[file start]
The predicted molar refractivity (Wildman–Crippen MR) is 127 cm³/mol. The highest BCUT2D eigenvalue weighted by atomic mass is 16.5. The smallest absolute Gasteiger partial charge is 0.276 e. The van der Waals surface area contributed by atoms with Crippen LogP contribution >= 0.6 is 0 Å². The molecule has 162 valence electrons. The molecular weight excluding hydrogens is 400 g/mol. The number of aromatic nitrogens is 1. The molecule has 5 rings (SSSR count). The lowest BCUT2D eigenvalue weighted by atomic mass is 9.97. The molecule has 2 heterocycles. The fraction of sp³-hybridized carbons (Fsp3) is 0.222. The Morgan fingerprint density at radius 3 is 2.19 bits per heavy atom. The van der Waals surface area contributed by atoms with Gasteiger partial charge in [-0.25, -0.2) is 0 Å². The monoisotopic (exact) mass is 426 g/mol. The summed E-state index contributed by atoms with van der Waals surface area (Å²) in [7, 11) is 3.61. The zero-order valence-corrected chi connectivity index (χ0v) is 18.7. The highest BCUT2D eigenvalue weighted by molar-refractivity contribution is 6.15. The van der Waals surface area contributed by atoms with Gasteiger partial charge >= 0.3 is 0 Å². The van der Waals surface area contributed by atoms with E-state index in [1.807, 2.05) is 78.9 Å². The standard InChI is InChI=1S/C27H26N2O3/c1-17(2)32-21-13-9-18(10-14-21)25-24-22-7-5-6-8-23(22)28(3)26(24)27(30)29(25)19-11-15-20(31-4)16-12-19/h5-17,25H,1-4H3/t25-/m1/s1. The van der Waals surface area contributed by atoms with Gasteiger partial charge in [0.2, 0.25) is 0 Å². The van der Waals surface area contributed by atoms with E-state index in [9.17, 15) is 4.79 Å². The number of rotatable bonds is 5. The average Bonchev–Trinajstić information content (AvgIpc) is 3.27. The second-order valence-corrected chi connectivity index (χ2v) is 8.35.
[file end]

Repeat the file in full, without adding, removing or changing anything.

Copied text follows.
The predicted molar refractivity (Wildman–Crippen MR) is 127 cm³/mol. The highest BCUT2D eigenvalue weighted by atomic mass is 16.5. The smallest absolute Gasteiger partial charge is 0.276 e. The van der Waals surface area contributed by atoms with Crippen LogP contribution >= 0.6 is 0 Å². The molecule has 162 valence electrons. The molecular weight excluding hydrogens is 400 g/mol. The number of aromatic nitrogens is 1. The molecule has 5 rings (SSSR count). The lowest BCUT2D eigenvalue weighted by atomic mass is 9.97. The molecule has 2 heterocycles. The fraction of sp³-hybridized carbons (Fsp3) is 0.222. The Morgan fingerprint density at radius 3 is 2.19 bits per heavy atom. The van der Waals surface area contributed by atoms with Gasteiger partial charge in [-0.25, -0.2) is 0 Å². The monoisotopic (exact) mass is 426 g/mol. The summed E-state index contributed by atoms with van der Waals surface area (Å²) in [7, 11) is 3.61. The zero-order valence-corrected chi connectivity index (χ0v) is 18.7. The highest BCUT2D eigenvalue weighted by molar-refractivity contribution is 6.15. The van der Waals surface area contributed by atoms with Gasteiger partial charge >= 0.3 is 0 Å². The van der Waals surface area contributed by atoms with E-state index in [1.807, 2.05) is 78.9 Å². The standard InChI is InChI=1S/C27H26N2O3/c1-17(2)32-21-13-9-18(10-14-21)25-24-22-7-5-6-8-23(22)28(3)26(24)27(30)29(25)19-11-15-20(31-4)16-12-19/h5-17,25H,1-4H3/t25-/m1/s1. The van der Waals surface area contributed by atoms with Gasteiger partial charge in [0.2, 0.25) is 0 Å². The van der Waals surface area contributed by atoms with E-state index in [9.17, 15) is 4.79 Å². The number of rotatable bonds is 5. The average Bonchev–Trinajstić information content (AvgIpc) is 3.27. The second-order valence-corrected chi connectivity index (χ2v) is 8.35.